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Pathways to injury in chronic pancreatitis: decoding the role of the high-risk SPINK1 N34S haplotype using meta-analysis.

Aoun E, Chang CC, Greer JB, Papachristou GI, Barmada MM, Whitcomb DC - PLoS ONE (2008)

Bottom Line: We found that SPINK1 N34S is strongly associated with CP overall (OR 11.00; 95% CI: 7.59-15.93), but the effect of SPINK1 N34S in alcoholic CP (OR 4.98, 95% CI: 3.16-7.85) was significantly smaller than in idiopathic CP (OR 14.97, 95% C.I. = 9.09-24.67) or tropical CP (OR 19.15, 95% C.I. = 8.83-41.56).The small effect of SPINK1 N34S in alcoholic subjects suggests that CP is driven through a different pathway that is largely trypsin-independent.The results also suggest that large effect sizes of SPINK1 N34S in small candidate gene studies in CP may be related to a mixture of multiple etiologic pathways leading to the same clinical endpoint.

View Article: PubMed Central - PubMed

Affiliation: Division of Gastroenterology, Hepatology and Nutrition, Department of Medicine, University of Pittsburgh, Pittsburgh, Pennsylvania, United States of America.

ABSTRACT

Background: The complex interactions between recurrent trypsin-mediated pancreatic injury, alcohol-associated pancreatic injury and SPINK1 polymorphisms in chronic pancreatitis (CP) are undefined. We hypothesize that CP occurs as a result of multiple pathological mechanisms (pathways) that are initiated by different metabolic or environmental factors (etiologies) and may be influenced differentially by downstream genetic risk factors. We tested this hypothesis by evaluating the differences in effect size of the high risk SPINK1 N34S haplotype on CP from multiple etiologies after combining clinical reports of SPINK1 N34S frequency using meta-analysis.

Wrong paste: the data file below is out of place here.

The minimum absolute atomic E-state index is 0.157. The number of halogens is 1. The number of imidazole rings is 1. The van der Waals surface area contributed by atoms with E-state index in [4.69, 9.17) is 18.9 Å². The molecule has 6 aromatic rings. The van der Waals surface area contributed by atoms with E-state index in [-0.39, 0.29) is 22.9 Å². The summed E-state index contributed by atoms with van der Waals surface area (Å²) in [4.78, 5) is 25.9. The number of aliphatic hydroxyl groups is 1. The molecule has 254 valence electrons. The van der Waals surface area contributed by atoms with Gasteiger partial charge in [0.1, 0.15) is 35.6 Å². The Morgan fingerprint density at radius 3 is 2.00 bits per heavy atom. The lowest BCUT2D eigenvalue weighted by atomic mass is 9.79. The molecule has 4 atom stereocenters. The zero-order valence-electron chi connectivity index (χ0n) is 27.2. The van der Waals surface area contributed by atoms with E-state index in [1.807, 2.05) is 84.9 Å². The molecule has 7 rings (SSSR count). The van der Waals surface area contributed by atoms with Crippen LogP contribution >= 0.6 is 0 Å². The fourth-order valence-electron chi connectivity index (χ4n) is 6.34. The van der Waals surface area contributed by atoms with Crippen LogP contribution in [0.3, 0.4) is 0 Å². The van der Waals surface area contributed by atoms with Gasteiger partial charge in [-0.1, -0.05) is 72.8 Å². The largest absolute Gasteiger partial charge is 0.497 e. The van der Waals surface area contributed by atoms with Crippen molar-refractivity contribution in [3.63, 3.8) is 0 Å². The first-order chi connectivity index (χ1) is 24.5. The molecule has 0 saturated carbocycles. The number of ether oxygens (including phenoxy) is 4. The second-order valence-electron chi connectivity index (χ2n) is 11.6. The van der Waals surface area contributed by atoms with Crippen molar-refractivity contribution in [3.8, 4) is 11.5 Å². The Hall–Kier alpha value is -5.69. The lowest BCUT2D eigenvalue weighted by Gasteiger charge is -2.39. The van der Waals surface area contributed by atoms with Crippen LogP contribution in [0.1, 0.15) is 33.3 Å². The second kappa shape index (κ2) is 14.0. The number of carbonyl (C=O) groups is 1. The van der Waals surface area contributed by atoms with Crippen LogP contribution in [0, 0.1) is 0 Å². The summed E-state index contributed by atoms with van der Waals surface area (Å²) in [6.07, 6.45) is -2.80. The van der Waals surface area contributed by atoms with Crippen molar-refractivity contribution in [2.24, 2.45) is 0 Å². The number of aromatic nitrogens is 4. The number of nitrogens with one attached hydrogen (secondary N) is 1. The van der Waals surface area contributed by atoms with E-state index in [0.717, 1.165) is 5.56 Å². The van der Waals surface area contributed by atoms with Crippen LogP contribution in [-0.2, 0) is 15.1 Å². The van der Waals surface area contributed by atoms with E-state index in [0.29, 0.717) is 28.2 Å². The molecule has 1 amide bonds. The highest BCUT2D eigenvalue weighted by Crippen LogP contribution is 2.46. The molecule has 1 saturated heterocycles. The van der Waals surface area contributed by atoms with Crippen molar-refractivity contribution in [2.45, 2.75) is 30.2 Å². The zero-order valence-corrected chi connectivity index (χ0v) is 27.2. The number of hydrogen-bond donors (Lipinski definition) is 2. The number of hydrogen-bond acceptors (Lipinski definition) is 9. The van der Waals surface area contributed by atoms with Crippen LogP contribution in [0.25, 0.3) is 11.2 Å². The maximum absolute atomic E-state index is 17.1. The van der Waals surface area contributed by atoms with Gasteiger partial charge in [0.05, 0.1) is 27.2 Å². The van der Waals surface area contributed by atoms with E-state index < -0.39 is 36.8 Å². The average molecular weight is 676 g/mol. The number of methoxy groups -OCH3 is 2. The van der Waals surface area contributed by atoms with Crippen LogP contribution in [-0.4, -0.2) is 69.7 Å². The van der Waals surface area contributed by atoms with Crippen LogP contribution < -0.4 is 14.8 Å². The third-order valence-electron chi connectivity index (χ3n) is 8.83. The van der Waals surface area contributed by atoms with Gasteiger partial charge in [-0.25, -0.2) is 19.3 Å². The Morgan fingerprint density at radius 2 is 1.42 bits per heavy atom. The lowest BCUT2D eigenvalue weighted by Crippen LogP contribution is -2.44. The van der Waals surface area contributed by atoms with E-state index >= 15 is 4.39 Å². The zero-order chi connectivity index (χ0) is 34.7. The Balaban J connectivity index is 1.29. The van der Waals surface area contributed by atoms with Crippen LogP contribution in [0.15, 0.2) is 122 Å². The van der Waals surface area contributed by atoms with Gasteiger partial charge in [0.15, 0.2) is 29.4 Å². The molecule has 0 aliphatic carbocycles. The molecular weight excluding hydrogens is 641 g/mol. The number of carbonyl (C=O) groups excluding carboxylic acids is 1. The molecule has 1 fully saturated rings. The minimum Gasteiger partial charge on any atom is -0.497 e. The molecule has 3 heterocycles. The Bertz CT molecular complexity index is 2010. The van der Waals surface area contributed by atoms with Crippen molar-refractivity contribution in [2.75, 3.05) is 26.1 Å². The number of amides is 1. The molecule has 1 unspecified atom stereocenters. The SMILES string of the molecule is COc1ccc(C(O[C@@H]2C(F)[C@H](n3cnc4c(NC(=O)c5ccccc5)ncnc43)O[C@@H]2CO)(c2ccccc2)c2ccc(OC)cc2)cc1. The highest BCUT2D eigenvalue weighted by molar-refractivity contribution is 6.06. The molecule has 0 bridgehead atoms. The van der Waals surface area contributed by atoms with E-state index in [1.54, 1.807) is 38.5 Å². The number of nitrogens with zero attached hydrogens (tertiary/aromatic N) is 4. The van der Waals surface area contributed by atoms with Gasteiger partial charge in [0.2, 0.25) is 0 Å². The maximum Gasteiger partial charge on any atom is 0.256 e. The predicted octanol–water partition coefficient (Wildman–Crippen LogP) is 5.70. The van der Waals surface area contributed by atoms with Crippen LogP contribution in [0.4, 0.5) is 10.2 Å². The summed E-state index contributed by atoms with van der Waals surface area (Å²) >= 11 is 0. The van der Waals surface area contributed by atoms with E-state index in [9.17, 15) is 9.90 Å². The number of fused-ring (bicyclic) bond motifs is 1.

Methods and findings: The Pubmed and the Embase databases were reviewed. We studied 24 reports of SPINK1 N34S in CP (2,421 cases, 4,857 controls) using reported etiological factors as surrogates for pathways and multiple meta-analyses to determine the differential effects of SPINK1 N34S between alcoholic and non-alcoholic etiologies. Using estimates of between-study heterogeneity, we sub-classified our 24 studies into four specific clusters. We found that SPINK1 N34S is strongly associated with CP overall (OR 11.00; 95% CI: 7.59-15.93), but the effect of SPINK1 N34S in alcoholic CP (OR 4.98, 95% CI: 3.16-7.85) was significantly smaller than in idiopathic CP (OR 14.97, 95% C.I. = 9.09-24.67) or tropical CP (OR 19.15, 95% C.I. = 8.83-41.56). Studies analyzing familial CP showed very high heterogeneity suggestive of a complex etiology with an I(2) = 80.95%.

Conclusion: The small effect of SPINK1 N34S in alcoholic subjects suggests that CP is driven through a different pathway that is largely trypsin-independent. The results also suggest that large effect sizes of SPINK1 N34S in small candidate gene studies in CP may be related to a mixture of multiple etiologic pathways leading to the same clinical endpoint.